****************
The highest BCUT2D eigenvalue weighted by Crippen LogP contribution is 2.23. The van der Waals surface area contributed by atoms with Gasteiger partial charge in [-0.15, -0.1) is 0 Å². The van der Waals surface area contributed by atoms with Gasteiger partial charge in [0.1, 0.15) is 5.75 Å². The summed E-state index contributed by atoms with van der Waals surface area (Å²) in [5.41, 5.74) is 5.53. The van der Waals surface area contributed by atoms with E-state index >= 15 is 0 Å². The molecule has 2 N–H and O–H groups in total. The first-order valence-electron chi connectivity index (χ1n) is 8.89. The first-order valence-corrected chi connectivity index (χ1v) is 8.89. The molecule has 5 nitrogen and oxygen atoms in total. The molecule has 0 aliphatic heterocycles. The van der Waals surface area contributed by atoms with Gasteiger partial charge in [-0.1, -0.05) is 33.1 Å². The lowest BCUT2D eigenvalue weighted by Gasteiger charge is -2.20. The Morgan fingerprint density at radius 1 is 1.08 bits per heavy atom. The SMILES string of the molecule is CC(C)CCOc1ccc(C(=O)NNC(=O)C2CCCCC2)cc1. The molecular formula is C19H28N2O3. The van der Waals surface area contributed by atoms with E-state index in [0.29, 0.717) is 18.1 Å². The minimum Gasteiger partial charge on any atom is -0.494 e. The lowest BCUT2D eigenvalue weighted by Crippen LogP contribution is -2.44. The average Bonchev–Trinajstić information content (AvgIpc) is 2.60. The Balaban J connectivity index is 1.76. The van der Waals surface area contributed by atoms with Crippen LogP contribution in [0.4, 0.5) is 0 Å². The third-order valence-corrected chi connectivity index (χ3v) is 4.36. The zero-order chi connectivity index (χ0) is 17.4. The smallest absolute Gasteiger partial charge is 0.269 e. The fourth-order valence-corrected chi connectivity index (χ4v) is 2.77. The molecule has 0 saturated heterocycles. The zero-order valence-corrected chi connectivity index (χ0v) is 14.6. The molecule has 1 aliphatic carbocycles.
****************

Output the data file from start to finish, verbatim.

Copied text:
The highest BCUT2D eigenvalue weighted by Crippen LogP contribution is 2.23. The van der Waals surface area contributed by atoms with Gasteiger partial charge in [-0.15, -0.1) is 0 Å². The van der Waals surface area contributed by atoms with Gasteiger partial charge in [0.1, 0.15) is 5.75 Å². The summed E-state index contributed by atoms with van der Waals surface area (Å²) in [5.41, 5.74) is 5.53. The van der Waals surface area contributed by atoms with E-state index >= 15 is 0 Å². The molecule has 2 N–H and O–H groups in total. The first-order valence-electron chi connectivity index (χ1n) is 8.89. The first-order valence-corrected chi connectivity index (χ1v) is 8.89. The molecule has 5 nitrogen and oxygen atoms in total. The molecule has 0 aliphatic heterocycles. The van der Waals surface area contributed by atoms with Gasteiger partial charge in [-0.1, -0.05) is 33.1 Å². The lowest BCUT2D eigenvalue weighted by Gasteiger charge is -2.20. The Morgan fingerprint density at radius 1 is 1.08 bits per heavy atom. The SMILES string of the molecule is CC(C)CCOc1ccc(C(=O)NNC(=O)C2CCCCC2)cc1. The molecular formula is C19H28N2O3. The van der Waals surface area contributed by atoms with E-state index in [0.29, 0.717) is 18.1 Å². The minimum Gasteiger partial charge on any atom is -0.494 e. The lowest BCUT2D eigenvalue weighted by Crippen LogP contribution is -2.44. The average Bonchev–Trinajstić information content (AvgIpc) is 2.60. The Balaban J connectivity index is 1.76. The van der Waals surface area contributed by atoms with Crippen LogP contribution in [0.4, 0.5) is 0 Å². The third-order valence-corrected chi connectivity index (χ3v) is 4.36. The zero-order chi connectivity index (χ0) is 17.4. The smallest absolute Gasteiger partial charge is 0.269 e. The fourth-order valence-corrected chi connectivity index (χ4v) is 2.77. The molecule has 0 saturated heterocycles. The zero-order valence-corrected chi connectivity index (χ0v) is 14.6. The molecule has 1 aliphatic carbocycles.